Last week, Brown filed a motion to intervene in the case, claiming that the "base maps" proposed by the Legislature will result in "minority vote dilution and hamper the ability of the state's minority residents to elect a candidate of choice."

Senate Reapportionment Chairman Bill Galvano told the Herald/Times Tuesday that while legislators may disagree with the court’s order to draw an east-west map, they could pass it to comply with the state court and hope for a federal court to intervene.  

"We still have the potential of a federal claim with regard to the Voting Rights Act and the impact that could have,’’ he said. 

Legislators come loaded with ammunition against the court in redistricting hearing

Florida Republicans took off the gloves Tuesday in the first of two public hearings to discuss the redistricting map, accusing the Florida Supreme Court of “embedding” a map drawn by Democratic “partisan operatives” into their ruling and suggesting that if they adopt the court’s recommendations, they “investigate” the people who filed the lawsuit that forced the redrawn map.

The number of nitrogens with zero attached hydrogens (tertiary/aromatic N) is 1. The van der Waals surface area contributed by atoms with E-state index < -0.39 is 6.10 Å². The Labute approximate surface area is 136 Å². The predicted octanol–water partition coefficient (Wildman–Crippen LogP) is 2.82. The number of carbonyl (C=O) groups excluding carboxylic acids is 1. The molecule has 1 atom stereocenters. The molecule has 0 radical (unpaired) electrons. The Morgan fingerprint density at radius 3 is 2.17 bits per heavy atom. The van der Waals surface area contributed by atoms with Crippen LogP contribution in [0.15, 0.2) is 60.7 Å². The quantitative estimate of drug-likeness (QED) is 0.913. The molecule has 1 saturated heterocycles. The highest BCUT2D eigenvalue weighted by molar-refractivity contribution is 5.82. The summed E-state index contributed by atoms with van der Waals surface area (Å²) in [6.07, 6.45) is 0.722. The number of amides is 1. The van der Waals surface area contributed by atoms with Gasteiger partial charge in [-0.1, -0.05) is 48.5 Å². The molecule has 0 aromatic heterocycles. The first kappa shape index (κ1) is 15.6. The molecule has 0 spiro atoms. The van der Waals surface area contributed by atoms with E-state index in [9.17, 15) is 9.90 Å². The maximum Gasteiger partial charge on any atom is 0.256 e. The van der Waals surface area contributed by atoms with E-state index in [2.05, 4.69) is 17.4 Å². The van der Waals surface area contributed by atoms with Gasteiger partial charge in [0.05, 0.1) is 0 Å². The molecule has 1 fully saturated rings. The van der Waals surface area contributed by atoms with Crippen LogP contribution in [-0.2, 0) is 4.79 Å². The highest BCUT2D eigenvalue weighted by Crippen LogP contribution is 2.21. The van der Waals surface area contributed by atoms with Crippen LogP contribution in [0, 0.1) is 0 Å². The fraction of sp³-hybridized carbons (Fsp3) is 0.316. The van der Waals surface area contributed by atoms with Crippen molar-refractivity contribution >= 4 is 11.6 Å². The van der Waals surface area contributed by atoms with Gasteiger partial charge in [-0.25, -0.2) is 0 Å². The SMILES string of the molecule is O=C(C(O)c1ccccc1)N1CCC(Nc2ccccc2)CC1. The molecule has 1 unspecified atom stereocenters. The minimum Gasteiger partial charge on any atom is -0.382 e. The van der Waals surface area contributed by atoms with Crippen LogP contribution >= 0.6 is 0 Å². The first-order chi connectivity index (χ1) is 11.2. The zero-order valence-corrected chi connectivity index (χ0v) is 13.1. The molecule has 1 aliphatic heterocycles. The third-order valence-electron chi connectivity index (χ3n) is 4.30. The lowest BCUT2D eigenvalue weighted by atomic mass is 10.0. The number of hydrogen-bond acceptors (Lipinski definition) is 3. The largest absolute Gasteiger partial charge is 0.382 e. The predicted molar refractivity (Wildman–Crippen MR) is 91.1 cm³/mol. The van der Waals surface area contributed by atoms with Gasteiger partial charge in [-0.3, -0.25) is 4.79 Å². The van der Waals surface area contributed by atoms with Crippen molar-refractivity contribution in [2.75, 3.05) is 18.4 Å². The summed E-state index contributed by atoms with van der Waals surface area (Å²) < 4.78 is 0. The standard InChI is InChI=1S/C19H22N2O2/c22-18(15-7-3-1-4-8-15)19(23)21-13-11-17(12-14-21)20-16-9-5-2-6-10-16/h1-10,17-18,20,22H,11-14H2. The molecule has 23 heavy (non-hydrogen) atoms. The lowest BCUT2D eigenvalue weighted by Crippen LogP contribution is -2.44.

“How does the court come in here to run roughshod over the legislature?” asked Sen. Tom Lee, R-Brandon, adding that the process has caused him “heartburn.”

Stung by the court ruling that ordered that eight congressional districts be drawn because the map was “tainted by improper partisan intent,’’ the legislature’s lawyers spent the morning advising that legislators had no choice but to adopt a map proposed that creates an east-west district across north Florida that would favor the election of a black to Congress. 

George Meros, lawyer for the House, and former Supreme Court Justice Raoul Cantero, lawyer for the Senate, specifically suggested they adopt the alternative Congressional District 5, proposed by the League of Women Voters and Common Cause, two of the plaintiffs who sued lawmakers. The district now stretches from Jacksonville to north of Orlando and is held by U.S. Rep. Corrine Brown, R-Jacksonville.

“We believe the most prudent thing to do is to have that as a safe harbor and have the east-west configuration in there,’’ Meros said, adding he “believes that the east-west configuration of CD5 is required.”